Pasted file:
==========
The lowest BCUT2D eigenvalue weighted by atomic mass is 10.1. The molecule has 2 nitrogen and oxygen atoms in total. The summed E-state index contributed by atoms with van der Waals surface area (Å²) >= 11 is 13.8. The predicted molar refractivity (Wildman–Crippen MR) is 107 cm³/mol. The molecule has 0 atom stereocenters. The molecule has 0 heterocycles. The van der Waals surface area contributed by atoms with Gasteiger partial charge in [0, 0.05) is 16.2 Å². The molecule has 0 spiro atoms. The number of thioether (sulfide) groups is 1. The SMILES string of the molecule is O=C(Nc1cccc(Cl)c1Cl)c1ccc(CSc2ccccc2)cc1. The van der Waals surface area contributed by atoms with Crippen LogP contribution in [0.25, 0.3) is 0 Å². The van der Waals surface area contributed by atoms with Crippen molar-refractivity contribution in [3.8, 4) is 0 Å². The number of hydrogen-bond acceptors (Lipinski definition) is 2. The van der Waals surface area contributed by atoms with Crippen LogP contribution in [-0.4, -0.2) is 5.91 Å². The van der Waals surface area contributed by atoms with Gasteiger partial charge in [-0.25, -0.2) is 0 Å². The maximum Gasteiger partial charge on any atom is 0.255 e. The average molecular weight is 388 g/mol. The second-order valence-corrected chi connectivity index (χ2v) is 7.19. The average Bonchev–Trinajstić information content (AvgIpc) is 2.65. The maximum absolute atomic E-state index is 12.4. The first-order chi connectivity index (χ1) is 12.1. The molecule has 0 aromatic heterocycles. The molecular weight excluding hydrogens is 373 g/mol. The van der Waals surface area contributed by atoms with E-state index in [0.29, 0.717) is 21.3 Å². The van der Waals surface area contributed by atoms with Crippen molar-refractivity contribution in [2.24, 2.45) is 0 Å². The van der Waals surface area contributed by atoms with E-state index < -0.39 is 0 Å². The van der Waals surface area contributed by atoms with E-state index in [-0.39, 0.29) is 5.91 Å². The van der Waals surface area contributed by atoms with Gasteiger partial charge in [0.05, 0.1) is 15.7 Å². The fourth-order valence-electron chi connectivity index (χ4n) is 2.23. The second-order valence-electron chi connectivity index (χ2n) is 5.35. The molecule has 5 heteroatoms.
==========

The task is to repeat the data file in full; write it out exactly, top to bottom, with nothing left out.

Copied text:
The lowest BCUT2D eigenvalue weighted by atomic mass is 10.1. The molecule has 2 nitrogen and oxygen atoms in total. The summed E-state index contributed by atoms with van der Waals surface area (Å²) >= 11 is 13.8. The predicted molar refractivity (Wildman–Crippen MR) is 107 cm³/mol. The molecule has 0 atom stereocenters. The molecule has 0 heterocycles. The van der Waals surface area contributed by atoms with Gasteiger partial charge in [0, 0.05) is 16.2 Å². The molecule has 0 spiro atoms. The number of thioether (sulfide) groups is 1. The SMILES string of the molecule is O=C(Nc1cccc(Cl)c1Cl)c1ccc(CSc2ccccc2)cc1. The van der Waals surface area contributed by atoms with Crippen LogP contribution in [0.25, 0.3) is 0 Å². The van der Waals surface area contributed by atoms with Crippen molar-refractivity contribution in [3.8, 4) is 0 Å². The number of hydrogen-bond acceptors (Lipinski definition) is 2. The van der Waals surface area contributed by atoms with Crippen LogP contribution in [-0.4, -0.2) is 5.91 Å². The van der Waals surface area contributed by atoms with Gasteiger partial charge in [-0.25, -0.2) is 0 Å². The maximum Gasteiger partial charge on any atom is 0.255 e. The average molecular weight is 388 g/mol. The second-order valence-corrected chi connectivity index (χ2v) is 7.19. The average Bonchev–Trinajstić information content (AvgIpc) is 2.65. The maximum absolute atomic E-state index is 12.4. The first-order chi connectivity index (χ1) is 12.1. The molecule has 0 aromatic heterocycles. The molecular weight excluding hydrogens is 373 g/mol. The van der Waals surface area contributed by atoms with E-state index in [0.29, 0.717) is 21.3 Å². The van der Waals surface area contributed by atoms with Crippen molar-refractivity contribution in [2.24, 2.45) is 0 Å². The van der Waals surface area contributed by atoms with E-state index < -0.39 is 0 Å². The van der Waals surface area contributed by atoms with E-state index in [-0.39, 0.29) is 5.91 Å². The van der Waals surface area contributed by atoms with Gasteiger partial charge in [0.05, 0.1) is 15.7 Å². The fourth-order valence-electron chi connectivity index (χ4n) is 2.23. The second-order valence-electron chi connectivity index (χ2n) is 5.35. The molecule has 5 heteroatoms.